Sun Looks to Strengthen
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As 2007 winds down, Sun Microsystems is no longer in the flux it was just a year ago. Since the summer, the Santa Clara, Calif., company has produced a string of significant hardware announcements, including its first systems built using Intels quad-core Xeon processors and new servers and blades built around its UltraSPARC T2 or Niagara 2 processor. In addition, Sun recently inked a new OEM agreement with Microsoft and reorganized its servers and storage businesses into one division. eWEEK Staff Writer Scott Ferguson spoke with John Fowler, a Sun executive vice president who will lead the new division, about what the company has in store and how its recent move will affect its core businesses.
How does Niagara 2 fit into Suns overall portfolio and what improvements does it offer to the companys servers and blade systems?
What Niagara 2 does is offer a very dramatic improvement in performance over Niagara 1. Across a wide range of applications, it is at least 2X [more powerful] and there are applications where it is six or eight times as fast as the Niagara 1. It dramatically increases the range of applications people can use with it. Fundamentally, people will use it for business [types] of applications, in the Web tier and database applications. The people who will be interested in it are going to be people who are interested in efficiency—that is, how much work can they get done within a given unit of power because on power performance basis these systems will be by far the most capable systems in the industry, and that is because of the design of the systems themselves. So that is going to be one area of interest, specifically customers that are concerned about what their power bill looks like for a given set of applications.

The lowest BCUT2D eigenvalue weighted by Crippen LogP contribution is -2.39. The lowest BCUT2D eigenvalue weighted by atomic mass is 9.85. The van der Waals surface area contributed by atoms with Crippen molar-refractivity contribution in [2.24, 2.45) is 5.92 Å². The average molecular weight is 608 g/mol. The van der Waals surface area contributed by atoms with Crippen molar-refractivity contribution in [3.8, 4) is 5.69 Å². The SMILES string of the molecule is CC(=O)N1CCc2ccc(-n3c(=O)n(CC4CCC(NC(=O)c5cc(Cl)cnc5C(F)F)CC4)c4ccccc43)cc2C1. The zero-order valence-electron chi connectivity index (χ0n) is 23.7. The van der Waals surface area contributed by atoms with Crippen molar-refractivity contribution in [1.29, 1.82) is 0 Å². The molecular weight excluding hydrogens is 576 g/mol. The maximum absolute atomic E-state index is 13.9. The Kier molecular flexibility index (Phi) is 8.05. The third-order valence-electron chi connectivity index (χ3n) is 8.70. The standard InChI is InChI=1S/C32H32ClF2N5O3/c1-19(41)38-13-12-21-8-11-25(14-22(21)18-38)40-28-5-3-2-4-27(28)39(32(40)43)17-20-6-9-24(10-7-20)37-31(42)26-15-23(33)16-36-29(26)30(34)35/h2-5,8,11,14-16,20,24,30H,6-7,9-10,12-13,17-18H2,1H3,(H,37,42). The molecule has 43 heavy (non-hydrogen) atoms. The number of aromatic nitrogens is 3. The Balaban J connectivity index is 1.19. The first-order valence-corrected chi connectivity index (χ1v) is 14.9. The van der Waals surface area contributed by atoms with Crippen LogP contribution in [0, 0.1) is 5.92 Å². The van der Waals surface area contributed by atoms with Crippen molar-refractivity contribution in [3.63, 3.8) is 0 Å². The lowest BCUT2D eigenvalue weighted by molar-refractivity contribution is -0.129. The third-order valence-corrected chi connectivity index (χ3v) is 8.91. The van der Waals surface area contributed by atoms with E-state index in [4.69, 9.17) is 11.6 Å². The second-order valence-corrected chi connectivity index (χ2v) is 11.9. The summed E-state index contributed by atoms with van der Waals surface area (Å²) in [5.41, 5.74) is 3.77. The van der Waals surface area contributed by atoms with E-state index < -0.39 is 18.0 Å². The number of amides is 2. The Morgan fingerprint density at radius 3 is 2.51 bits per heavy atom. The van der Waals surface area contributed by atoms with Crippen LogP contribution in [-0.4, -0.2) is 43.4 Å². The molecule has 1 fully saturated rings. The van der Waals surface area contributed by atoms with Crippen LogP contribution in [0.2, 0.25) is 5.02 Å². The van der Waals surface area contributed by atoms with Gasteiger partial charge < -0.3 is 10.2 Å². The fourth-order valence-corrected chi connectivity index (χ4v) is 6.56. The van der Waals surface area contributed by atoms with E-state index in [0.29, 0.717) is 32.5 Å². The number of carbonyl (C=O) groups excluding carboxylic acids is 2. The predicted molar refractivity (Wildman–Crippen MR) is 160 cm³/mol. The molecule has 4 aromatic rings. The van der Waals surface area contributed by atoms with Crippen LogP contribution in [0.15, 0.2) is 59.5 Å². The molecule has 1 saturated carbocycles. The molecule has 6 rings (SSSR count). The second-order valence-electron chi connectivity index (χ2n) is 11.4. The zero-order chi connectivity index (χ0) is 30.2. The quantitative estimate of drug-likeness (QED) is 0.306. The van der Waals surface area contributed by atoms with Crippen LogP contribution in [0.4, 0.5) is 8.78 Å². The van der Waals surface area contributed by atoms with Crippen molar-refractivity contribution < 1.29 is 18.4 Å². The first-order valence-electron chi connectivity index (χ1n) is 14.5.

The second class of people that will be interested in it are people implementing virtualization because we include virtualization at the system level at no extra change, and then we have virtualization built into Solaris [operating system] at no extra change. The people buying these systems do not have to get involved in third-party products or other things in order to implement a virtualized environment.
So those are the two things that are going to attract people to us—power efficiency and virtualization.
Where will these Niagara-based system compete and will they compete with x86-based system or with high-end hardware like IBMs servers that use the Power processor?
It really comes into the volume side of the portfolio.
So there are people that are going to be buying systems that are $10,000 and up and that is in the enterprise class area in the volume. The most obvious direct competition is the Intel and AMD [Advanced Micro Devices] platforms and against those there will be basic measures of performance benchmarks and efficiency benchmarks where these [Suns systems] are just better across a range of workloads like Web applications processing, database and so on. Those would be the more classic thing that people would look to compare platforms, you know AMD and Intel, and customers would choose those instead of instead of big [IBM] Power 5 and Power 6 systems.